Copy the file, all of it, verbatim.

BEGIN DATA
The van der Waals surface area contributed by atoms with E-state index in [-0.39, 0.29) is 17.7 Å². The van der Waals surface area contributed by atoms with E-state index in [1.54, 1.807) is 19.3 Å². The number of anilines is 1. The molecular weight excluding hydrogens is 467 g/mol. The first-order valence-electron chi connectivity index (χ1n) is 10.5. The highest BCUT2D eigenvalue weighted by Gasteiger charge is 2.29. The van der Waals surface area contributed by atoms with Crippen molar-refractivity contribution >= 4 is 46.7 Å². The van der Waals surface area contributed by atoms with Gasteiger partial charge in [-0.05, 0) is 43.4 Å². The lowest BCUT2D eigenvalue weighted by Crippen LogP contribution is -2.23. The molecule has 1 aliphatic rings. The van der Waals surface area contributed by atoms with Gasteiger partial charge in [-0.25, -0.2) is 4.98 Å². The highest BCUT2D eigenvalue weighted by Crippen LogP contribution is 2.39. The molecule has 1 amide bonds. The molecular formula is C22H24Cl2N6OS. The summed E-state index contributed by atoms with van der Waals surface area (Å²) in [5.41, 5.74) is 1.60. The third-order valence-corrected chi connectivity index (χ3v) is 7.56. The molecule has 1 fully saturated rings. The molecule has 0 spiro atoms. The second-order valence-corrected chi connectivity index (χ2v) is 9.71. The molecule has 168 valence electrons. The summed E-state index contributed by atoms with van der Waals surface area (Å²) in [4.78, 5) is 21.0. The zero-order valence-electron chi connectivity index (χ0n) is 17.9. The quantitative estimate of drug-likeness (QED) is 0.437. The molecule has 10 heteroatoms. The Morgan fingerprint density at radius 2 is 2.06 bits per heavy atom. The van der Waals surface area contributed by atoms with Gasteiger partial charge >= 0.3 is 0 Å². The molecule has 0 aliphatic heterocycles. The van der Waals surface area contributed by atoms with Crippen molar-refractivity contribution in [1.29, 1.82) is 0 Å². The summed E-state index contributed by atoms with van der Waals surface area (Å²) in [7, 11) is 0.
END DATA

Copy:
The van der Waals surface area contributed by atoms with E-state index in [-0.39, 0.29) is 17.7 Å². The van der Waals surface area contributed by atoms with E-state index in [1.54, 1.807) is 19.3 Å². The number of anilines is 1. The molecular weight excluding hydrogens is 467 g/mol. The first-order valence-electron chi connectivity index (χ1n) is 10.5. The highest BCUT2D eigenvalue weighted by Gasteiger charge is 2.29. The van der Waals surface area contributed by atoms with Crippen molar-refractivity contribution >= 4 is 46.7 Å². The van der Waals surface area contributed by atoms with Gasteiger partial charge in [-0.05, 0) is 43.4 Å². The lowest BCUT2D eigenvalue weighted by Crippen LogP contribution is -2.23. The molecule has 1 aliphatic rings. The van der Waals surface area contributed by atoms with Gasteiger partial charge in [-0.25, -0.2) is 4.98 Å². The highest BCUT2D eigenvalue weighted by Crippen LogP contribution is 2.39. The molecule has 1 amide bonds. The molecular formula is C22H24Cl2N6OS. The summed E-state index contributed by atoms with van der Waals surface area (Å²) in [5.41, 5.74) is 1.60. The third-order valence-corrected chi connectivity index (χ3v) is 7.56. The molecule has 1 fully saturated rings. The molecule has 0 spiro atoms. The second-order valence-corrected chi connectivity index (χ2v) is 9.71. The molecule has 168 valence electrons. The summed E-state index contributed by atoms with van der Waals surface area (Å²) in [4.78, 5) is 21.0. The zero-order valence-electron chi connectivity index (χ0n) is 17.9. The quantitative estimate of drug-likeness (QED) is 0.437. The molecule has 10 heteroatoms. The Morgan fingerprint density at radius 2 is 2.06 bits per heavy atom. The van der Waals surface area contributed by atoms with Gasteiger partial charge >= 0.3 is 0 Å². The molecule has 0 aliphatic heterocycles. The van der Waals surface area contributed by atoms with Crippen molar-refractivity contribution in [1.29, 1.82) is 0 Å². The summed E-state index contributed by atoms with van der Waals surface area (Å²) in [7, 11) is 0.